The largest divide in education is between hearing aid dispensers (sometimes called HIS, audioprosthologists, hearing aid specialists) and audiologists.
Most audiologists have gone through at least 8 years of formal education and over 2500 supervised clinical hours before seeing patients independently.
Audiologists are highly trained in anatomy, physiology, neurology, acoustic physics, psychoacoustics, and digital hearing aid programming.
They are also able to identify, diagnose, and in some cases treat more complex and medical conditions related to the auditory system.
Hearing instrument specialists are able to complete a 3 month online program and pass a state exam to begin fitting hearing aids in Texas.
Often there is no price difference between hearing aids sold by audiologists as compared to dispensers.
Although there are certainly very good dispensers as well as very bad audiologists out there, in my opinion it is advisable to start your hearing aid journey with a well-reviewed or recommended audiologist.
Question 6: How long are the warranties, and what do they include?
Hearing aids are small electronic devices that are worn on your ear and exposed to sweat, skin, and earwax for 12 hours or more a day.
Although the technology for dirt and moisture resistance has improved considerably, it’s still reasonable to expect that your hearing aids may need to be repaired at some point during the first few years you have them.
It is important to understand what warranties are included with the devices, what they cover, how much you may owe if they are used, and if you will be allowed to use backup or loaner devices while yours are being repaired.
Many hearing aids will also include a Loss and Damage coverage that can cover the replacement of a lost device with a relatively small deductible.
On average, hearing aid warranties from the manufacturer range from 1-3 years.
Question 7: Are your hearing aids private labeled or locked?
Some hearing aid providers sell hearing aids that are “locked”. This means that you have to go back to that provider or someone who works with that particular product to have them serviced.
This may not be an intrinsic problem. Maybe they’re part of a large national network and you could have the devices serviced at any of their locations.
However if you decide that you don’t like their services or need to move or travel where they don’t have a service provider you could be out of luck.
In most cases, being fit with unlocked or non-private label devices allows you the most flexibility to have them programmed and serviced with the broadest range of providers.
Question 8: Why do you recommend this style of hearing aid?
Hearing aids are able to be made in a variety of sizes and styles. In most cases, each manufacturer has products across the entire range of styles.
Some consumers want a style that is as invisible as possible.
It is important to understand that the style of device that you choose will be one of the greatest deciders of fit, comfort, features, and sound quality.
For example, a small receiver in the ear device will likely have the broadest fitting range, meaning it can comfortably fit most hearing losses, and will also have advanced features like Bluetooth and automatic directional noise reduction.
The tradeoff is if you have short hair, the behind the ear portion may be visible.
However invisible in canal devices may be limited by older technology, fit, and longer adjustment to sound quality.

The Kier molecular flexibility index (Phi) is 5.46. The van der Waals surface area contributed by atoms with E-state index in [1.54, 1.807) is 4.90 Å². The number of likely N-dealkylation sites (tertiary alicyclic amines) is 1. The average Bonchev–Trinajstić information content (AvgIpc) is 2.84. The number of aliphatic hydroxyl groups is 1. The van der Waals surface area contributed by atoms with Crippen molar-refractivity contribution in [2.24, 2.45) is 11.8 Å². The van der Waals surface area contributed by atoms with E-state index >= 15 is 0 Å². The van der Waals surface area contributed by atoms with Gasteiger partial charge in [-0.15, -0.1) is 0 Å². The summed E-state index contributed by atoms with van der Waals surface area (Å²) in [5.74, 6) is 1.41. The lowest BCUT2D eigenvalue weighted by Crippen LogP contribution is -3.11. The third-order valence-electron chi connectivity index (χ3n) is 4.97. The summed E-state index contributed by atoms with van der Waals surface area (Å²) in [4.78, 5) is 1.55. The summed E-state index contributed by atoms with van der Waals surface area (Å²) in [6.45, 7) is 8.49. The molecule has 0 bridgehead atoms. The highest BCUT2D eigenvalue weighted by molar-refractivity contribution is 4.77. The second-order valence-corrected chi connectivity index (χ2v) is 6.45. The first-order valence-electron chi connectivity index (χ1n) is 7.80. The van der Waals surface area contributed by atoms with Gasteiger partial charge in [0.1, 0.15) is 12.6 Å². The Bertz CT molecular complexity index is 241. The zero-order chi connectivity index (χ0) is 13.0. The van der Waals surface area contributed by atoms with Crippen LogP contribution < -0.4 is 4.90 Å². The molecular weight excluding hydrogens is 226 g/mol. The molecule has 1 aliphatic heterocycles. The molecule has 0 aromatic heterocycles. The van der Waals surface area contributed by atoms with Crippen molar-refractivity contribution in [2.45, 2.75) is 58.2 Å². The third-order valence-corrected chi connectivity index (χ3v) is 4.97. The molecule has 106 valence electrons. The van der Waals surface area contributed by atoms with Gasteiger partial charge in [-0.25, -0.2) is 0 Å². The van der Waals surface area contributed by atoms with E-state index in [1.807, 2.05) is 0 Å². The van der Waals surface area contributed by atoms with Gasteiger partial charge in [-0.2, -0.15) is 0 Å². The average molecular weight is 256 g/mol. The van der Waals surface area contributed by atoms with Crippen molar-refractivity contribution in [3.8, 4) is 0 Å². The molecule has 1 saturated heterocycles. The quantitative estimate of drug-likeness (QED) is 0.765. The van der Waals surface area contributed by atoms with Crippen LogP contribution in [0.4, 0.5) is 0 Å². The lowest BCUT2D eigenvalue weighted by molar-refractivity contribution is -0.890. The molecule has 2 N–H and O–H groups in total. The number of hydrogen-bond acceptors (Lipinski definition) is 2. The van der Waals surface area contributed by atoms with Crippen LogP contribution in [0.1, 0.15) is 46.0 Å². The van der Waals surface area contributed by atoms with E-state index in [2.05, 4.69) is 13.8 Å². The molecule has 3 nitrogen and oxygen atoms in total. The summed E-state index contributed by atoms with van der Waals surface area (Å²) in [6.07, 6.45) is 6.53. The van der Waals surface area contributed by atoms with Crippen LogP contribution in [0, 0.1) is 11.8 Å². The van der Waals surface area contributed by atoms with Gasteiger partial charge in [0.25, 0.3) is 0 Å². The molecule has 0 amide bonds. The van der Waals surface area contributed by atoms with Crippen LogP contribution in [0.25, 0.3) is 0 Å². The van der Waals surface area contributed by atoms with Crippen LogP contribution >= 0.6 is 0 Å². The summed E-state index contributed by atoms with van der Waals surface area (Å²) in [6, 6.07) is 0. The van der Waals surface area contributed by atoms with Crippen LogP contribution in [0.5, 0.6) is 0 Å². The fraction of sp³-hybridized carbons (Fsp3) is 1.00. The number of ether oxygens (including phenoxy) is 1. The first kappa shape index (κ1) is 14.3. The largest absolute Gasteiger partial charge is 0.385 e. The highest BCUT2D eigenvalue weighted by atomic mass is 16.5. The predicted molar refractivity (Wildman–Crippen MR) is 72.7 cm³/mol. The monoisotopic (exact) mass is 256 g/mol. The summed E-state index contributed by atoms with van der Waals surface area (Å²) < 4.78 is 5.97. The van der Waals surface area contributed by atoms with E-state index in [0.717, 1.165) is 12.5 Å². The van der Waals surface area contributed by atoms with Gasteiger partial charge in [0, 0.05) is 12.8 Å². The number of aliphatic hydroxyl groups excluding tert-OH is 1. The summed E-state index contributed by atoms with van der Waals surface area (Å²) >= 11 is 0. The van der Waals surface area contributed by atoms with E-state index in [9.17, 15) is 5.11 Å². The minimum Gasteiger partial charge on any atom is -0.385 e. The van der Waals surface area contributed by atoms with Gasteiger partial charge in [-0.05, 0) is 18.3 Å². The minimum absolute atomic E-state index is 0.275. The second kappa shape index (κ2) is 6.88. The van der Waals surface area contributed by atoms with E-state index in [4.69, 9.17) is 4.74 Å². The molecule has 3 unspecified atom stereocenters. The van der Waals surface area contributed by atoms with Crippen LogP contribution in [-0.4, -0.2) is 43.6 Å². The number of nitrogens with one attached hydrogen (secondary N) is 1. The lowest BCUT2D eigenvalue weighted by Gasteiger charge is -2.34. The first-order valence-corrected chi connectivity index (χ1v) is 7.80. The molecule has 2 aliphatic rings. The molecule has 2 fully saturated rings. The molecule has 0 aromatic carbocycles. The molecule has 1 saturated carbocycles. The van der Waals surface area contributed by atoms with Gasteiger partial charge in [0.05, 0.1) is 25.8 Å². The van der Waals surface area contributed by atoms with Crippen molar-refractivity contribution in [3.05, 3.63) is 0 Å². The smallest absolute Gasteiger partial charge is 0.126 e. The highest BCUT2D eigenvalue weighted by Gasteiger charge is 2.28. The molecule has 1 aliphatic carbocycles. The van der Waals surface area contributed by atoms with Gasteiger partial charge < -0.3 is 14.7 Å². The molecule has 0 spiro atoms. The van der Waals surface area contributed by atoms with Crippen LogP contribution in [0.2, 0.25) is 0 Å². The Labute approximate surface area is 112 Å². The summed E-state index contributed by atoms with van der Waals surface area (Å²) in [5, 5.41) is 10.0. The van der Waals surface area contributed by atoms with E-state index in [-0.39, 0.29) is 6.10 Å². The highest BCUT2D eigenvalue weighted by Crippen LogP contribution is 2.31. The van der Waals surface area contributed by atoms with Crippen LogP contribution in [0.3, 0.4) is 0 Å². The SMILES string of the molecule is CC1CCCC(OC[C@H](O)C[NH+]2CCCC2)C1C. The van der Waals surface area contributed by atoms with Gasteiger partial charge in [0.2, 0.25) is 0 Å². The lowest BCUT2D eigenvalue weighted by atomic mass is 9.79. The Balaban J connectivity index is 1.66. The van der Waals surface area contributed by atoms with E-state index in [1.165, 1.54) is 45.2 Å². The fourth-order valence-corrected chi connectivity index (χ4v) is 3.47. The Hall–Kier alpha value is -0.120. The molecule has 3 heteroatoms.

These pro’s and con’s should be openly discussed with your hearing care professional so that you can make an informed decision about your hearing aid solution.
Question 9: (If using a hearing aid benefit) Are there any restrictions to my follow-up care with my hearing aid insurance benefit?
Many of the major health insurance carriers are changing their hearing aid programs away from a “traditional” benefit (ie, $2500 every 3 years for hearing aids), to third party administrator plans.
These plans are essentially hearing aid discount plans.
So, for example, you may be eligible to purchase premium hearing aids (retail $6700) for $3700 through your insurance plan.
With most of these plans, your follow-up care is defined by your plan. Some only cover 3 follow-ups, while others allow for unlimited follow-ups for a certain period of time.
It’s important you understand your benefit, and what types of devices and care are covered under your plan.
If you visit a participating provider, they will be limited to working under the restrictions of your policy. So even if it is a provider who normally provides lifetime follow-up, they will only be able to provide the level of care offered under your insurance policy.
You will also be limited to working with providers who have agreed to take the (often very small) reimbursement packages that these policies offer.
Our clinic accepts a few of these plans so that we can provide care for patients in our community. However, in our clinic we often have limited appointment availability for beneficiaries of these plans.
Overall, having a third party hearing aid benefit isn’t necessarily good or bad, but it is important for you to know and understand the pros and cons of your policy.
Question 10: What are my service options after the end of my warranty or service plan?
Hearing aids are replaced, on average, every 3-5 years. Part of the reason devices are replaced so often is because technology improves, and people wish to upgrade.
Another reason people choose to upgrade is that out of warranty hearing aid repairs can be very expensive ($300-$600 for a single repair, depending on the device). In these cases people often opt to just upgrade to new technology rather than pay for repairing older devices.
Three years might sound like a long way off, but it is important to understand what your extended warranty and service plan options are before you start working with a provider. You want to ensure that you’ll be taken care of long-term.
Choosing to treat your hearing loss
Treating hearing loss is one of the most important health decisions you can make. Effective hearing loss treatment will improve your social life, energy levels, brain health, and overall sense of well-being.
Before you make this big decision, make sure you’re prepared! Bringing these 10 questions to your hearing care consultations will be a big help in finding the provider you’ll be working with for the years to come.
Dr. Brad Stewart, audiologist, is the founder and owner of ClearLife Hearing Care in Allen and Lewisville Texas. Dr. Stewart is also the creator of the NeuroHearing™ and NeuroTinnitus™ treatment programs.